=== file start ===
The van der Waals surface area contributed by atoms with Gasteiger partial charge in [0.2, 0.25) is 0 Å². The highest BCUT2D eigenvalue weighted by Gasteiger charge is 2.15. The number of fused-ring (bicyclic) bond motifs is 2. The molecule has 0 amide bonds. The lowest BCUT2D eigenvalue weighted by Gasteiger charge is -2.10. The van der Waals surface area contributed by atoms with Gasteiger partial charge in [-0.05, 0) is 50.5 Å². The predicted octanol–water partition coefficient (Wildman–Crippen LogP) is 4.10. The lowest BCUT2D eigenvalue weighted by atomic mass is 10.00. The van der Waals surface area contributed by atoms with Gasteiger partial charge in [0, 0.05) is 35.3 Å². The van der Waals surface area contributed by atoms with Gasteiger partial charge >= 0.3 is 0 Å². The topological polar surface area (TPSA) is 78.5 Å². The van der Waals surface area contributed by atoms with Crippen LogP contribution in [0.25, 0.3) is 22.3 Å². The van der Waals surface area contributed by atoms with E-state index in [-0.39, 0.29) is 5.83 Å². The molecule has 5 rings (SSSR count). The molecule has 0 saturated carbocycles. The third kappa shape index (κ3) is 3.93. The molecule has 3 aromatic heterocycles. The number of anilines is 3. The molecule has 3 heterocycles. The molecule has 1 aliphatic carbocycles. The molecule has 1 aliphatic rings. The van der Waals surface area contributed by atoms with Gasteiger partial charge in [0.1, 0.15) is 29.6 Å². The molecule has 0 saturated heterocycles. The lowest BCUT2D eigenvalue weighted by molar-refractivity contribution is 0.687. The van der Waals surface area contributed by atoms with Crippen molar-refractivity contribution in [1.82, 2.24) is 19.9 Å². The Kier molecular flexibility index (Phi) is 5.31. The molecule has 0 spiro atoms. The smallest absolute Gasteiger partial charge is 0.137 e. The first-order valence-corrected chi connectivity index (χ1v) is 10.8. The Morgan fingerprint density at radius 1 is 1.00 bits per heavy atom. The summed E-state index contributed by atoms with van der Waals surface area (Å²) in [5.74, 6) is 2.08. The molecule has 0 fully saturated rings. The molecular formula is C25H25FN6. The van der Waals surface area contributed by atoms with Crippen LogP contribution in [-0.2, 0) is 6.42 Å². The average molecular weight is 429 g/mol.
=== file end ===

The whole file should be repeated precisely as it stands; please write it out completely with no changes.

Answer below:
The van der Waals surface area contributed by atoms with Gasteiger partial charge in [0.2, 0.25) is 0 Å². The highest BCUT2D eigenvalue weighted by Gasteiger charge is 2.15. The number of fused-ring (bicyclic) bond motifs is 2. The molecule has 0 amide bonds. The lowest BCUT2D eigenvalue weighted by Gasteiger charge is -2.10. The van der Waals surface area contributed by atoms with Gasteiger partial charge in [-0.05, 0) is 50.5 Å². The predicted octanol–water partition coefficient (Wildman–Crippen LogP) is 4.10. The lowest BCUT2D eigenvalue weighted by atomic mass is 10.00. The van der Waals surface area contributed by atoms with Gasteiger partial charge in [0, 0.05) is 35.3 Å². The van der Waals surface area contributed by atoms with Gasteiger partial charge >= 0.3 is 0 Å². The topological polar surface area (TPSA) is 78.5 Å². The van der Waals surface area contributed by atoms with Crippen LogP contribution in [0.25, 0.3) is 22.3 Å². The van der Waals surface area contributed by atoms with E-state index in [-0.39, 0.29) is 5.83 Å². The molecule has 5 rings (SSSR count). The molecule has 0 saturated carbocycles. The third kappa shape index (κ3) is 3.93. The molecule has 3 aromatic heterocycles. The number of anilines is 3. The molecule has 3 heterocycles. The molecule has 1 aliphatic carbocycles. The molecule has 1 aliphatic rings. The van der Waals surface area contributed by atoms with Gasteiger partial charge in [0.1, 0.15) is 29.6 Å². The molecule has 0 saturated heterocycles. The lowest BCUT2D eigenvalue weighted by molar-refractivity contribution is 0.687. The van der Waals surface area contributed by atoms with Crippen molar-refractivity contribution in [1.82, 2.24) is 19.9 Å². The Kier molecular flexibility index (Phi) is 5.31. The molecule has 0 spiro atoms. The smallest absolute Gasteiger partial charge is 0.137 e. The first-order valence-corrected chi connectivity index (χ1v) is 10.8. The Morgan fingerprint density at radius 1 is 1.00 bits per heavy atom. The summed E-state index contributed by atoms with van der Waals surface area (Å²) in [5.74, 6) is 2.08. The molecule has 0 fully saturated rings. The molecular formula is C25H25FN6. The van der Waals surface area contributed by atoms with Crippen LogP contribution in [-0.2, 0) is 6.42 Å². The average molecular weight is 429 g/mol.